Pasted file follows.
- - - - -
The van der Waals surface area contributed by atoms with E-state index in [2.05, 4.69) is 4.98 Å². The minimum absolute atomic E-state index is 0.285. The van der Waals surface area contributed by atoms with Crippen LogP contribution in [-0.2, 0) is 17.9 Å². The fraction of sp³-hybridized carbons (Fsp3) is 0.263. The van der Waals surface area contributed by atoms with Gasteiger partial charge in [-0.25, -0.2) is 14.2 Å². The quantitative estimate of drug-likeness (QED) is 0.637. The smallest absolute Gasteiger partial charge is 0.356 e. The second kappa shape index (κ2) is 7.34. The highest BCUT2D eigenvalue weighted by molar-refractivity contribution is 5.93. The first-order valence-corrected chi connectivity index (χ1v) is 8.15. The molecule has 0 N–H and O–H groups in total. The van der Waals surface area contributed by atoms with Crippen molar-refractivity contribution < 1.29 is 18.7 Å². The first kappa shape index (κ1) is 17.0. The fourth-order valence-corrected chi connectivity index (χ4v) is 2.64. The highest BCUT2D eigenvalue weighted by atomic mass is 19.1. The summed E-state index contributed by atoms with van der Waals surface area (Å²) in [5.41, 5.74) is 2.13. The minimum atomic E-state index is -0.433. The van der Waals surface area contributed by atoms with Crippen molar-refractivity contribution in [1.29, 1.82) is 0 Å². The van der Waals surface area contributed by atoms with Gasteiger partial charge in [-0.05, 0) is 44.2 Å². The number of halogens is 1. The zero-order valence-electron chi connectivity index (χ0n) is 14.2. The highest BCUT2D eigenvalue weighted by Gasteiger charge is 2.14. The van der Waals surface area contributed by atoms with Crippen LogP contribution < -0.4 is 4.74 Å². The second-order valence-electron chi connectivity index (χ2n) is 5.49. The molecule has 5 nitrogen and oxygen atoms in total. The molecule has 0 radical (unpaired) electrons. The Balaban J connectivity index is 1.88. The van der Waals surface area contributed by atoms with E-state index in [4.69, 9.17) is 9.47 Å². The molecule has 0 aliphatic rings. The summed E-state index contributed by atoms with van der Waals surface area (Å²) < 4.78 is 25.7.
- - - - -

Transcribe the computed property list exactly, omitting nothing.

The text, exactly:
The van der Waals surface area contributed by atoms with E-state index in [2.05, 4.69) is 4.98 Å². The minimum absolute atomic E-state index is 0.285. The van der Waals surface area contributed by atoms with Crippen LogP contribution in [-0.2, 0) is 17.9 Å². The fraction of sp³-hybridized carbons (Fsp3) is 0.263. The van der Waals surface area contributed by atoms with Gasteiger partial charge in [-0.25, -0.2) is 14.2 Å². The quantitative estimate of drug-likeness (QED) is 0.637. The smallest absolute Gasteiger partial charge is 0.356 e. The second kappa shape index (κ2) is 7.34. The highest BCUT2D eigenvalue weighted by molar-refractivity contribution is 5.93. The first-order valence-corrected chi connectivity index (χ1v) is 8.15. The molecule has 0 N–H and O–H groups in total. The van der Waals surface area contributed by atoms with Crippen molar-refractivity contribution < 1.29 is 18.7 Å². The first kappa shape index (κ1) is 17.0. The fourth-order valence-corrected chi connectivity index (χ4v) is 2.64. The highest BCUT2D eigenvalue weighted by atomic mass is 19.1. The summed E-state index contributed by atoms with van der Waals surface area (Å²) in [5.41, 5.74) is 2.13. The minimum atomic E-state index is -0.433. The van der Waals surface area contributed by atoms with Crippen molar-refractivity contribution in [1.29, 1.82) is 0 Å². The van der Waals surface area contributed by atoms with Gasteiger partial charge in [-0.05, 0) is 44.2 Å². The number of halogens is 1. The zero-order valence-electron chi connectivity index (χ0n) is 14.2. The highest BCUT2D eigenvalue weighted by Gasteiger charge is 2.14. The van der Waals surface area contributed by atoms with Crippen LogP contribution < -0.4 is 4.74 Å². The second-order valence-electron chi connectivity index (χ2n) is 5.49. The molecule has 5 nitrogen and oxygen atoms in total. The molecule has 0 radical (unpaired) electrons. The Balaban J connectivity index is 1.88. The van der Waals surface area contributed by atoms with E-state index in [4.69, 9.17) is 9.47 Å². The molecule has 0 aliphatic rings. The summed E-state index contributed by atoms with van der Waals surface area (Å²) < 4.78 is 25.7.